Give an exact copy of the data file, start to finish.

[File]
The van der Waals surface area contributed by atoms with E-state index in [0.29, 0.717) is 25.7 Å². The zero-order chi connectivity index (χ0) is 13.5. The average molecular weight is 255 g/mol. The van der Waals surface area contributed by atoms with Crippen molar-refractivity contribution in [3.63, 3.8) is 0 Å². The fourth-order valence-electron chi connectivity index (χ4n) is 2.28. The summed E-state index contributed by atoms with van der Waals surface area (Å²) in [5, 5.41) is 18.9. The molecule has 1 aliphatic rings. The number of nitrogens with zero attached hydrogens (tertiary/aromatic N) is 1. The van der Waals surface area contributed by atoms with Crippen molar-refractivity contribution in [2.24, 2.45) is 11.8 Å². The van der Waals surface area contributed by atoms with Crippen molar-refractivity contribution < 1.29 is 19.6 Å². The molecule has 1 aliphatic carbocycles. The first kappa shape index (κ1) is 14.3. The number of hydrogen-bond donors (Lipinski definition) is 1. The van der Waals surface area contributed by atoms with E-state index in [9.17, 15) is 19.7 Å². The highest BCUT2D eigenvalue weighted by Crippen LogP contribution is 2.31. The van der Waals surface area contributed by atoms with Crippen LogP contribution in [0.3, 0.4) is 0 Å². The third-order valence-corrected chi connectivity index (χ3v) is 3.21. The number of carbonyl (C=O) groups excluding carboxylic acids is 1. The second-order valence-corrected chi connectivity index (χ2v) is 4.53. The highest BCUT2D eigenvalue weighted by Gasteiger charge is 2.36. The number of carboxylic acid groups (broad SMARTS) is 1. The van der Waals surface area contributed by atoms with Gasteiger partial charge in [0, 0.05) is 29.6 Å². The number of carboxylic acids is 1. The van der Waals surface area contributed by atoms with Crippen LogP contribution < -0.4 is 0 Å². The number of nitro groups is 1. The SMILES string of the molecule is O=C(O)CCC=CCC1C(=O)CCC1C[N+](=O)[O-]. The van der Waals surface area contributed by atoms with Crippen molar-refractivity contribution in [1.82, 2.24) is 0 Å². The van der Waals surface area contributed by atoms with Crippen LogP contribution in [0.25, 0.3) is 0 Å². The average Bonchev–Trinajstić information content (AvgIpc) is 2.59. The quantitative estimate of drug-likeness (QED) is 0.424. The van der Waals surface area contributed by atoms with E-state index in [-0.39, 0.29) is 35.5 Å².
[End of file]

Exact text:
The van der Waals surface area contributed by atoms with E-state index in [0.29, 0.717) is 25.7 Å². The zero-order chi connectivity index (χ0) is 13.5. The average molecular weight is 255 g/mol. The van der Waals surface area contributed by atoms with Crippen molar-refractivity contribution in [3.63, 3.8) is 0 Å². The fourth-order valence-electron chi connectivity index (χ4n) is 2.28. The summed E-state index contributed by atoms with van der Waals surface area (Å²) in [5, 5.41) is 18.9. The molecule has 1 aliphatic rings. The number of nitrogens with zero attached hydrogens (tertiary/aromatic N) is 1. The van der Waals surface area contributed by atoms with Crippen molar-refractivity contribution in [2.24, 2.45) is 11.8 Å². The van der Waals surface area contributed by atoms with Crippen molar-refractivity contribution < 1.29 is 19.6 Å². The molecule has 1 aliphatic carbocycles. The first kappa shape index (κ1) is 14.3. The number of hydrogen-bond donors (Lipinski definition) is 1. The van der Waals surface area contributed by atoms with E-state index in [9.17, 15) is 19.7 Å². The highest BCUT2D eigenvalue weighted by Crippen LogP contribution is 2.31. The van der Waals surface area contributed by atoms with Crippen LogP contribution in [0.3, 0.4) is 0 Å². The third-order valence-corrected chi connectivity index (χ3v) is 3.21. The number of carbonyl (C=O) groups excluding carboxylic acids is 1. The second-order valence-corrected chi connectivity index (χ2v) is 4.53. The highest BCUT2D eigenvalue weighted by Gasteiger charge is 2.36. The number of carboxylic acid groups (broad SMARTS) is 1. The van der Waals surface area contributed by atoms with Gasteiger partial charge in [0, 0.05) is 29.6 Å². The number of carboxylic acids is 1. The van der Waals surface area contributed by atoms with Crippen LogP contribution < -0.4 is 0 Å². The number of nitro groups is 1. The SMILES string of the molecule is O=C(O)CCC=CCC1C(=O)CCC1C[N+](=O)[O-]. The van der Waals surface area contributed by atoms with Crippen molar-refractivity contribution in [1.82, 2.24) is 0 Å². The van der Waals surface area contributed by atoms with Crippen LogP contribution in [0.25, 0.3) is 0 Å². The average Bonchev–Trinajstić information content (AvgIpc) is 2.59. The quantitative estimate of drug-likeness (QED) is 0.424. The van der Waals surface area contributed by atoms with E-state index in [-0.39, 0.29) is 35.5 Å².